The Effectiveness of Internet-Based Mindfulness Interventions for Physical and Mental Illnesses: A Narrative Review

The Effectiveness of Internet-Based Mindfulness Interventions for Physical and Mental Illnesses: A Narrative Review

Alex Matthew Krolikowski (Department of Education, University at Albany (SUNY), Albany, NY, USA)
Copyright: © 2013 |Pages: 13
DOI: 10.4018/ijcbpl.2013100106

Abstract

The rapid growth of information technologies, such as the internet, smartphones, and videoconferencing has improved the access to mindfulness therapies, which focus on enhancing one’s awareness of the present moment. This review paper attempts to provide an overall picture of the effectiveness of internet-based mindfulness therapies. After a brief introduction to the concept of mindfulness and a presentation of the literature search methods, this review focuses on the effectiveness of internet-based mindfulness therapies. Specifically, the review discusses the role of internet mindfulness therapies in the treatment of physical illnesses, such as chronic pain, irritable bowel syndrome, tinnitus, diabetes, and cardiovascular illness. Then, the applications of online mindfulness therapy to the treatment of mental illnesses, such as depression, stress, binge eating disorder, and suicidal ideation, are described. The review concludes with a discussion of potential future research directions.
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Introduction

Mindfulness is “the awareness that emerges through paying attention on purpose, in the present moment, and nonjudgmentally to the unfolding of experience moment by moment” (Kabat-Zinn, 2003, p. 144). Specifically, mindfulness practice brings the inner workings of the mind and how it reacts to certain stimuli into conscious awareness, which provides individuals with an opportunity to contemplate and change their maladaptive responses. For example, if an individual with chronic lower back pain undergoes a mindfulness-based treatment, he may become increasingly aware of his consistent, yet unsuccessful, attempts to avoid his pain. Rather than being successful, these avoidant reactions actually prolong and increase the amount of suffering associated with experiencing pain (Kabat-Zinn, 2003). Through the course of treatment, he would build present-focused awareness of his pain, which would empower him to change his conditioned responses to the pain (i.e., avoiding or exacerbating) in favor of less reactive, acceptance-based responses (Hooker & Fodor, 2008).

Despite the fact that the construct of mindfulness meditation can be traced back to eastern Buddhist practices, its presence in the western medical and psychological research literature is relatively new. Over the past few decades, this construct has come to be considered a natural aspect of human consciousness, which when nurtured, can produce benefits in the treatment of physical and mental illnesses (Hooker & Fodor, 2008). Although mindfulness is the primary term used in the research literature, recent cognitive-behavioral therapies (CBTs) have adopted mindfulness practices as components of their treatments and fall under the category of third-wave behavior therapies. Of these CBTs, there are major treatments founded on mindfulness practice such as, Mindfulness-Based Stress Reduction (MBSR) and Mindfulness-Based Cognitive Therapy (MBCT) and those that integrate mindfulness components with other treatment modalities which include, Dialectical Behavioral Therapy (DBT) and Acceptance and Commitment Therapy (ACT).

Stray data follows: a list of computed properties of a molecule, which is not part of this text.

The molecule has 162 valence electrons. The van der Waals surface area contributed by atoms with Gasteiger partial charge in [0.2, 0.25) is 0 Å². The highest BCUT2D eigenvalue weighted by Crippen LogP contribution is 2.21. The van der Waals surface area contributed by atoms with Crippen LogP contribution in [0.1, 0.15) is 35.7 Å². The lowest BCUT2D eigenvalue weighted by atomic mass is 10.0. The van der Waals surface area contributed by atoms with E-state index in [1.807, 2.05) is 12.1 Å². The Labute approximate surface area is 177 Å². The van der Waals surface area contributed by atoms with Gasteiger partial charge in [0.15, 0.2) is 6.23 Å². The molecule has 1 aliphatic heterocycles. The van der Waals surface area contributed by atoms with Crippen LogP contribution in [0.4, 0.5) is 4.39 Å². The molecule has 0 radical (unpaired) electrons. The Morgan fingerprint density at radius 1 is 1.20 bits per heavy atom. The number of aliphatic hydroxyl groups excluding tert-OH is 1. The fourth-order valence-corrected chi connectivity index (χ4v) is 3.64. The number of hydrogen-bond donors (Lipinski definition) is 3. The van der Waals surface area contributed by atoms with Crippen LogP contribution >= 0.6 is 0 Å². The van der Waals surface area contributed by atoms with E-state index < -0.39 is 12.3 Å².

One of the first published studies demonstrating the effectiveness of mindfulness as a therapy was conducted by mindfulness-pioneer, Jon Kabat-Zinn with individuals with chronic pain in their lower back, neck, shoulders, and head (Kabat-Zinn, 1982). Within this study, 51 participants underwent a 10-week Stress Reduction and Relaxation program in order to increase their self-regulation. At the conclusion of the therapy program, a majority of the patients demonstrated reductions in their self-reported pain ratings, number of medical symptoms, negative effect, and psychiatric symptoms, which remained stable at a 7 month follow-up (Kabat-Zinn, 1982). These positive effects of mindfulness training encouraged many subsequent studies examining the impact of mindfulness meditation in the treatment of several physical and mental illnesses.

While face-to-face delivery of mindfulness therapy is currently the most common technique used in practice, the paucity of individuals trained in delivering these therapies has limited the number of people that can receive this treatment (Ruff & Mackenzie, 2009). However, the rapid growth of information technologies, such as the internet, smartphones, and videoconferencing has improved access to mindfulness training. Since there are different modes that can be used to deliver mindfulness training, several different labels have emerged to describe online mindfulness therapies including, internet cognitive-behavioral therapy (ICBT), distance education, telemedicine, mindfulness-based mobile therapy, internet-delivered exposure and mindfulness-based treatment, online mindfulness-based intervention, internet-based acceptance-based intervention, and web-based mind-body intervention. Even though there are variations between these therapies, they share a common focus of teaching mindfulness practices to improve patient recovery and overall functioning.

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